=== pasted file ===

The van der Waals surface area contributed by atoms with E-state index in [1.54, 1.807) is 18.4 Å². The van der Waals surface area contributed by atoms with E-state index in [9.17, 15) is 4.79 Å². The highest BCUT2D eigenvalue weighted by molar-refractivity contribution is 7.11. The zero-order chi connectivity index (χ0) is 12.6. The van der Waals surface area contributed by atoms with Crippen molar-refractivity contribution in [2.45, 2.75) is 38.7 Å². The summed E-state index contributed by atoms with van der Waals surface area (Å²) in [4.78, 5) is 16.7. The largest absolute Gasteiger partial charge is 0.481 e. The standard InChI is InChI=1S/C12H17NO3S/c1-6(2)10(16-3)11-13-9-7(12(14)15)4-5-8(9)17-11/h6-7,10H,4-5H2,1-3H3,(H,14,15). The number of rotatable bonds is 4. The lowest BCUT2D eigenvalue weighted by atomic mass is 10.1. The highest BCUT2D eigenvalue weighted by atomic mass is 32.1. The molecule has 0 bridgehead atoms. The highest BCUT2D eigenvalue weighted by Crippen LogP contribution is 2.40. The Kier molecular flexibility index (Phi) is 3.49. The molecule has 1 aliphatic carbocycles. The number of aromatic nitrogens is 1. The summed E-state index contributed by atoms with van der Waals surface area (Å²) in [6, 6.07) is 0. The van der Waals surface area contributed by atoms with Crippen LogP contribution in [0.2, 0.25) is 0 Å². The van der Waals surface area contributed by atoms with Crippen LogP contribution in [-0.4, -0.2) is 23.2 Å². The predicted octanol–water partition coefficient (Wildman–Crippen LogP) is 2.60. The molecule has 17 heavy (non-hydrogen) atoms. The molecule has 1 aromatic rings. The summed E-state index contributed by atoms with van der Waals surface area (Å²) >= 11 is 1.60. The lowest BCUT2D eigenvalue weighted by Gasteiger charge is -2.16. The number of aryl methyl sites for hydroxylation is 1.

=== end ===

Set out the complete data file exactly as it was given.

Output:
The van der Waals surface area contributed by atoms with E-state index in [1.54, 1.807) is 18.4 Å². The van der Waals surface area contributed by atoms with E-state index in [9.17, 15) is 4.79 Å². The highest BCUT2D eigenvalue weighted by molar-refractivity contribution is 7.11. The zero-order chi connectivity index (χ0) is 12.6. The van der Waals surface area contributed by atoms with Crippen molar-refractivity contribution in [2.45, 2.75) is 38.7 Å². The summed E-state index contributed by atoms with van der Waals surface area (Å²) in [4.78, 5) is 16.7. The largest absolute Gasteiger partial charge is 0.481 e. The standard InChI is InChI=1S/C12H17NO3S/c1-6(2)10(16-3)11-13-9-7(12(14)15)4-5-8(9)17-11/h6-7,10H,4-5H2,1-3H3,(H,14,15). The number of rotatable bonds is 4. The lowest BCUT2D eigenvalue weighted by atomic mass is 10.1. The highest BCUT2D eigenvalue weighted by atomic mass is 32.1. The molecule has 0 bridgehead atoms. The highest BCUT2D eigenvalue weighted by Crippen LogP contribution is 2.40. The Kier molecular flexibility index (Phi) is 3.49. The molecule has 1 aliphatic carbocycles. The number of aromatic nitrogens is 1. The summed E-state index contributed by atoms with van der Waals surface area (Å²) in [6, 6.07) is 0. The van der Waals surface area contributed by atoms with Crippen LogP contribution in [0.2, 0.25) is 0 Å². The van der Waals surface area contributed by atoms with Crippen LogP contribution in [-0.4, -0.2) is 23.2 Å². The predicted octanol–water partition coefficient (Wildman–Crippen LogP) is 2.60. The molecule has 17 heavy (non-hydrogen) atoms. The molecule has 1 aromatic rings. The summed E-state index contributed by atoms with van der Waals surface area (Å²) >= 11 is 1.60. The lowest BCUT2D eigenvalue weighted by Gasteiger charge is -2.16. The number of aryl methyl sites for hydroxylation is 1.